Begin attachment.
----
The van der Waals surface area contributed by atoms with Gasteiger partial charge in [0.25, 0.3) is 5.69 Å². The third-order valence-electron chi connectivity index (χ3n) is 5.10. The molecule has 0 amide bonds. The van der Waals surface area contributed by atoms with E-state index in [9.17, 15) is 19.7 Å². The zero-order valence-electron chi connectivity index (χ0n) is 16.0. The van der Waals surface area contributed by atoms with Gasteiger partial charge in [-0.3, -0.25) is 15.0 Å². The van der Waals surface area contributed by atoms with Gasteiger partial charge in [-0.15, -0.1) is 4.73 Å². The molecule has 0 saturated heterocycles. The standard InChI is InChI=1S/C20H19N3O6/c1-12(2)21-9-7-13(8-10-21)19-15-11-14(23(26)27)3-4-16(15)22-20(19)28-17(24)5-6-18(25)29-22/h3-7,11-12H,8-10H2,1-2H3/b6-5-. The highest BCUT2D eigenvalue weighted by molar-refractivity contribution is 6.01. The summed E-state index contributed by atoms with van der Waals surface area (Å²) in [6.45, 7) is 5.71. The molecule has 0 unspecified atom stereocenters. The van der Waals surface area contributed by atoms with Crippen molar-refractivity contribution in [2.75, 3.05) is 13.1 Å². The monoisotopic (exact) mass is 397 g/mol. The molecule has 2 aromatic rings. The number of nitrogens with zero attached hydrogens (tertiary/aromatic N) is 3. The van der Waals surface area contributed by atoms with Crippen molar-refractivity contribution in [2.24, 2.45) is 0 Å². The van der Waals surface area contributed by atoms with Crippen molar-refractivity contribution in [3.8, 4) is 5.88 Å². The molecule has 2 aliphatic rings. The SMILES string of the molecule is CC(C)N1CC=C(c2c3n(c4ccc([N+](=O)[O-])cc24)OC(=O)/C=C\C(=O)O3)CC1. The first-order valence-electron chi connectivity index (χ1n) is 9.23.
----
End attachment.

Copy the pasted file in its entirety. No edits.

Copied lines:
The van der Waals surface area contributed by atoms with Gasteiger partial charge in [0.25, 0.3) is 5.69 Å². The third-order valence-electron chi connectivity index (χ3n) is 5.10. The molecule has 0 amide bonds. The van der Waals surface area contributed by atoms with E-state index in [9.17, 15) is 19.7 Å². The zero-order valence-electron chi connectivity index (χ0n) is 16.0. The van der Waals surface area contributed by atoms with Gasteiger partial charge in [-0.3, -0.25) is 15.0 Å². The van der Waals surface area contributed by atoms with Gasteiger partial charge in [-0.15, -0.1) is 4.73 Å². The molecule has 0 saturated heterocycles. The standard InChI is InChI=1S/C20H19N3O6/c1-12(2)21-9-7-13(8-10-21)19-15-11-14(23(26)27)3-4-16(15)22-20(19)28-17(24)5-6-18(25)29-22/h3-7,11-12H,8-10H2,1-2H3/b6-5-. The highest BCUT2D eigenvalue weighted by molar-refractivity contribution is 6.01. The summed E-state index contributed by atoms with van der Waals surface area (Å²) in [6.45, 7) is 5.71. The molecule has 0 unspecified atom stereocenters. The van der Waals surface area contributed by atoms with Crippen molar-refractivity contribution in [2.75, 3.05) is 13.1 Å². The monoisotopic (exact) mass is 397 g/mol. The molecule has 2 aromatic rings. The number of nitrogens with zero attached hydrogens (tertiary/aromatic N) is 3. The van der Waals surface area contributed by atoms with Crippen molar-refractivity contribution in [2.24, 2.45) is 0 Å². The van der Waals surface area contributed by atoms with Crippen molar-refractivity contribution in [3.8, 4) is 5.88 Å². The molecule has 2 aliphatic rings. The SMILES string of the molecule is CC(C)N1CC=C(c2c3n(c4ccc([N+](=O)[O-])cc24)OC(=O)/C=C\C(=O)O3)CC1. The first-order valence-electron chi connectivity index (χ1n) is 9.23.